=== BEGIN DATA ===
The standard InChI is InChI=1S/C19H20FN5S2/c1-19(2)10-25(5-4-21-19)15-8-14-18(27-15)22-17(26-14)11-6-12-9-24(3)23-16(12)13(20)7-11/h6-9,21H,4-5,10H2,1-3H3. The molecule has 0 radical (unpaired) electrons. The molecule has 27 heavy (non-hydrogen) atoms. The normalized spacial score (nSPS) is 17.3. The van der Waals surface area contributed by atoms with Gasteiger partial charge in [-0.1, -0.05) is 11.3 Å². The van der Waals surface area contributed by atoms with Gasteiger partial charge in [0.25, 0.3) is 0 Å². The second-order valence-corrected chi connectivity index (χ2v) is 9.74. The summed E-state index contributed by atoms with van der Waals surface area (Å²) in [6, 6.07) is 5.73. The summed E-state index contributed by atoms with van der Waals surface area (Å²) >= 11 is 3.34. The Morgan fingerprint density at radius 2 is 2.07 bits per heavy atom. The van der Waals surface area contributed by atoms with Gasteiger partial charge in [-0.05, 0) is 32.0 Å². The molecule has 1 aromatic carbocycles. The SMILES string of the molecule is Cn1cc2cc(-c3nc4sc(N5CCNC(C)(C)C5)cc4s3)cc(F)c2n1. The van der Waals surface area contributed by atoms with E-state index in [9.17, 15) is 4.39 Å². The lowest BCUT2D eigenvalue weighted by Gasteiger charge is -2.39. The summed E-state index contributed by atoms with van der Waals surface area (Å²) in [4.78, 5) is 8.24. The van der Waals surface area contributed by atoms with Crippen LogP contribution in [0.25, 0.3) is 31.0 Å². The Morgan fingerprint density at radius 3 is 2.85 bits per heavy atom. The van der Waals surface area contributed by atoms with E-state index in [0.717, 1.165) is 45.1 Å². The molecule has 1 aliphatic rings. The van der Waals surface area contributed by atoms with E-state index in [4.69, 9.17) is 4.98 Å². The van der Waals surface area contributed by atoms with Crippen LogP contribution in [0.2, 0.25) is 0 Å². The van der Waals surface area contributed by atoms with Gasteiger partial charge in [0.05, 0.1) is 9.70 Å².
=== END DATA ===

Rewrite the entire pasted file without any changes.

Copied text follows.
The standard InChI is InChI=1S/C19H20FN5S2/c1-19(2)10-25(5-4-21-19)15-8-14-18(27-15)22-17(26-14)11-6-12-9-24(3)23-16(12)13(20)7-11/h6-9,21H,4-5,10H2,1-3H3. The molecule has 0 radical (unpaired) electrons. The molecule has 27 heavy (non-hydrogen) atoms. The normalized spacial score (nSPS) is 17.3. The van der Waals surface area contributed by atoms with Gasteiger partial charge in [-0.1, -0.05) is 11.3 Å². The van der Waals surface area contributed by atoms with Gasteiger partial charge in [0.25, 0.3) is 0 Å². The second-order valence-corrected chi connectivity index (χ2v) is 9.74. The summed E-state index contributed by atoms with van der Waals surface area (Å²) in [6, 6.07) is 5.73. The summed E-state index contributed by atoms with van der Waals surface area (Å²) >= 11 is 3.34. The Morgan fingerprint density at radius 2 is 2.07 bits per heavy atom. The van der Waals surface area contributed by atoms with Gasteiger partial charge in [-0.05, 0) is 32.0 Å². The molecule has 1 aromatic carbocycles. The SMILES string of the molecule is Cn1cc2cc(-c3nc4sc(N5CCNC(C)(C)C5)cc4s3)cc(F)c2n1. The van der Waals surface area contributed by atoms with E-state index in [9.17, 15) is 4.39 Å². The lowest BCUT2D eigenvalue weighted by Gasteiger charge is -2.39. The summed E-state index contributed by atoms with van der Waals surface area (Å²) in [4.78, 5) is 8.24. The van der Waals surface area contributed by atoms with Crippen LogP contribution in [0.25, 0.3) is 31.0 Å². The Morgan fingerprint density at radius 3 is 2.85 bits per heavy atom. The van der Waals surface area contributed by atoms with E-state index in [0.717, 1.165) is 45.1 Å². The molecule has 1 aliphatic rings. The van der Waals surface area contributed by atoms with E-state index in [4.69, 9.17) is 4.98 Å². The van der Waals surface area contributed by atoms with Crippen LogP contribution in [0.2, 0.25) is 0 Å². The van der Waals surface area contributed by atoms with Gasteiger partial charge in [0.05, 0.1) is 9.70 Å².